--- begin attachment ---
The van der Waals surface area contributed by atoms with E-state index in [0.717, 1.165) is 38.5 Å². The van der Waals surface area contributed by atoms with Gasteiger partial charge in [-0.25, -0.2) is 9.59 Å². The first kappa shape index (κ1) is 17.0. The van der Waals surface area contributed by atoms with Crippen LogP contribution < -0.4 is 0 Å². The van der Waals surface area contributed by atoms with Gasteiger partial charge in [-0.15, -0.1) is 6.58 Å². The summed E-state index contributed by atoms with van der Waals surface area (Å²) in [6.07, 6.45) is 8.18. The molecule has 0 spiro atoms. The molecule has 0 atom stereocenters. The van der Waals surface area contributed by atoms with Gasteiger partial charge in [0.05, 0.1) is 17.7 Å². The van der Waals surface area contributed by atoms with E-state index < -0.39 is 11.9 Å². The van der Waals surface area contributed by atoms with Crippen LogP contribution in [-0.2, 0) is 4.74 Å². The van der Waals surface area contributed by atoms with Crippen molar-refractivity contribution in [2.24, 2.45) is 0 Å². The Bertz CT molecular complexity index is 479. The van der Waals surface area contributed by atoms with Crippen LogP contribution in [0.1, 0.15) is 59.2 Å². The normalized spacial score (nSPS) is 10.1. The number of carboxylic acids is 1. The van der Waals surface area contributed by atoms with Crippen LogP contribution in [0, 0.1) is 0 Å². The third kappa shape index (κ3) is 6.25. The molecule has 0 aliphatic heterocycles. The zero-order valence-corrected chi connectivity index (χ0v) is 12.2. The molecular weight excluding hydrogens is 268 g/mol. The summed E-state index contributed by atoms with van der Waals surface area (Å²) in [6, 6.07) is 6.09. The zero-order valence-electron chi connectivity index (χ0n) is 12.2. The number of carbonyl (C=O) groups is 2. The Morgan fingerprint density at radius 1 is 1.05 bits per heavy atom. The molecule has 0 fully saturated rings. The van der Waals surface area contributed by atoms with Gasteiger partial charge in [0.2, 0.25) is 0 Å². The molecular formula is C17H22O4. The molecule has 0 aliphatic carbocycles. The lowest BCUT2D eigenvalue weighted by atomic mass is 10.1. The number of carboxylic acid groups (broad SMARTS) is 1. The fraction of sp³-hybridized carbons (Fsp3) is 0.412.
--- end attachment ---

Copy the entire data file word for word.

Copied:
The van der Waals surface area contributed by atoms with E-state index in [0.717, 1.165) is 38.5 Å². The van der Waals surface area contributed by atoms with Gasteiger partial charge in [-0.25, -0.2) is 9.59 Å². The first kappa shape index (κ1) is 17.0. The van der Waals surface area contributed by atoms with Crippen LogP contribution < -0.4 is 0 Å². The van der Waals surface area contributed by atoms with Gasteiger partial charge in [-0.15, -0.1) is 6.58 Å². The summed E-state index contributed by atoms with van der Waals surface area (Å²) in [6.07, 6.45) is 8.18. The molecule has 0 spiro atoms. The molecule has 0 atom stereocenters. The van der Waals surface area contributed by atoms with Gasteiger partial charge in [0.05, 0.1) is 17.7 Å². The van der Waals surface area contributed by atoms with E-state index < -0.39 is 11.9 Å². The van der Waals surface area contributed by atoms with Crippen LogP contribution in [-0.2, 0) is 4.74 Å². The van der Waals surface area contributed by atoms with Crippen molar-refractivity contribution in [2.24, 2.45) is 0 Å². The Bertz CT molecular complexity index is 479. The van der Waals surface area contributed by atoms with Crippen LogP contribution in [0.1, 0.15) is 59.2 Å². The normalized spacial score (nSPS) is 10.1. The number of carboxylic acids is 1. The van der Waals surface area contributed by atoms with Crippen LogP contribution in [0, 0.1) is 0 Å². The third kappa shape index (κ3) is 6.25. The molecule has 0 aliphatic heterocycles. The zero-order valence-corrected chi connectivity index (χ0v) is 12.2. The molecular weight excluding hydrogens is 268 g/mol. The summed E-state index contributed by atoms with van der Waals surface area (Å²) in [6, 6.07) is 6.09. The zero-order valence-electron chi connectivity index (χ0n) is 12.2. The number of carbonyl (C=O) groups is 2. The Morgan fingerprint density at radius 1 is 1.05 bits per heavy atom. The molecule has 0 fully saturated rings. The van der Waals surface area contributed by atoms with Gasteiger partial charge in [0.2, 0.25) is 0 Å². The molecular formula is C17H22O4. The molecule has 0 aliphatic carbocycles. The lowest BCUT2D eigenvalue weighted by atomic mass is 10.1. The number of carboxylic acid groups (broad SMARTS) is 1. The fraction of sp³-hybridized carbons (Fsp3) is 0.412.